Arduous Transition Awaits Next President

By Michael D. Shear, Michael Abramowitz, Anne E. Kornblut and Shailagh Murray
Washington Post Staff Writers
Sunday, October 19, 2008; Page A01

If Sen. Barack Obama wakes up as the president-elect on Nov. 5, he will immediately assume responsibility for fixing a shredded economy while the Bush administration is still in office. If Sen. John McCain wins the election, he will face an imminent confrontation over spending with a Democratic Congress called back into special session with the goal of passing a new economic stimulus package.

Either way, the 77-day period between Election Day and Inauguration Day, traditionally known simply as the transition, is sure to present difficult challenges to a new president buffeted by intense forces, political and economic, without any chance to recover from the long and bruising campaign.

The challenge of putting the country back on a sound financial track has altered what under the best of circumstances would have been a frenzied period spent forming a new government. Instead, Obama or McCain will be forced to assemble a new administration even as he helps shape policies to ward off further declines in the economy.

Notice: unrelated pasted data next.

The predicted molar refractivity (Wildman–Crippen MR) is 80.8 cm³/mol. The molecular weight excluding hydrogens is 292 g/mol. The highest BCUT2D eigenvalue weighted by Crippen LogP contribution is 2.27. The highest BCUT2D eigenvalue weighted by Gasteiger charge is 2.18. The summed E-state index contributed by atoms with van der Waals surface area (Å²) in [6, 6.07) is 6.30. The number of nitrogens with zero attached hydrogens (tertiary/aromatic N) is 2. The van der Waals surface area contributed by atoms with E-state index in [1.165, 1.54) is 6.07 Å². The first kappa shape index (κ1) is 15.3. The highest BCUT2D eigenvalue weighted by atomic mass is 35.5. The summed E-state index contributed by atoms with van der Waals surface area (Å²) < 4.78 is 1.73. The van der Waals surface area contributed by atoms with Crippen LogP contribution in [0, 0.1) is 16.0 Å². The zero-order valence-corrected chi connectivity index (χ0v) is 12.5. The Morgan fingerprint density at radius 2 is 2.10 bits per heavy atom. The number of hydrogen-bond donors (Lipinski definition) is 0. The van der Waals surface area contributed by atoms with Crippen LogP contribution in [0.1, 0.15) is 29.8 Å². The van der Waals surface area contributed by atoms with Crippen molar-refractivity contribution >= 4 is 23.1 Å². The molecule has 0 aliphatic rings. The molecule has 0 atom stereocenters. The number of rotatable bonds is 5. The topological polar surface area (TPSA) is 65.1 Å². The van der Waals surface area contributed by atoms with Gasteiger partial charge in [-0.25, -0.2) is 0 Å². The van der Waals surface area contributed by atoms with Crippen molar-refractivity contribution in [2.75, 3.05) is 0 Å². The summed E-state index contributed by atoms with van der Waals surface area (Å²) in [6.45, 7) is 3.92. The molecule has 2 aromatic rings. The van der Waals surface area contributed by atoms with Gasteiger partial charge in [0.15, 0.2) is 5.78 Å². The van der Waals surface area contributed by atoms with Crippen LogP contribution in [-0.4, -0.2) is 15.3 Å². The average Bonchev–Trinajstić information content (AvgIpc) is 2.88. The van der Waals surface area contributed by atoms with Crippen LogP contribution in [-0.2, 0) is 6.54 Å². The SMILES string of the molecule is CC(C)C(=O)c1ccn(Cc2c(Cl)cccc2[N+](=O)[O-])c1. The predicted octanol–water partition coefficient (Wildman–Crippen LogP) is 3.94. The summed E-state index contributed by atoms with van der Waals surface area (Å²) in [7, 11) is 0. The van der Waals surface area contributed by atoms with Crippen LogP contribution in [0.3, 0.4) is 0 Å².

And whoever is the new president will be under intense pressure from his own allies to live up to his campaign promises. Antiwar groups would press Obama to start the process of ending the war in Iraq, and conservatives would demand tax cuts from McCain. Either side would want to know that its candidate has an agenda to enact on his first day in the White House. With the outcome of the election still in doubt, neither campaign is eager to discuss plans for that day or the transition that precedes it, other than to acknowledge the urgent circumstances the 44th president will confront.

Read the rest:
http://www.washingtonpost.com/w
p-dyn/content/article/2008/10/1
8/AR2008101802140.html?hpid=topnews

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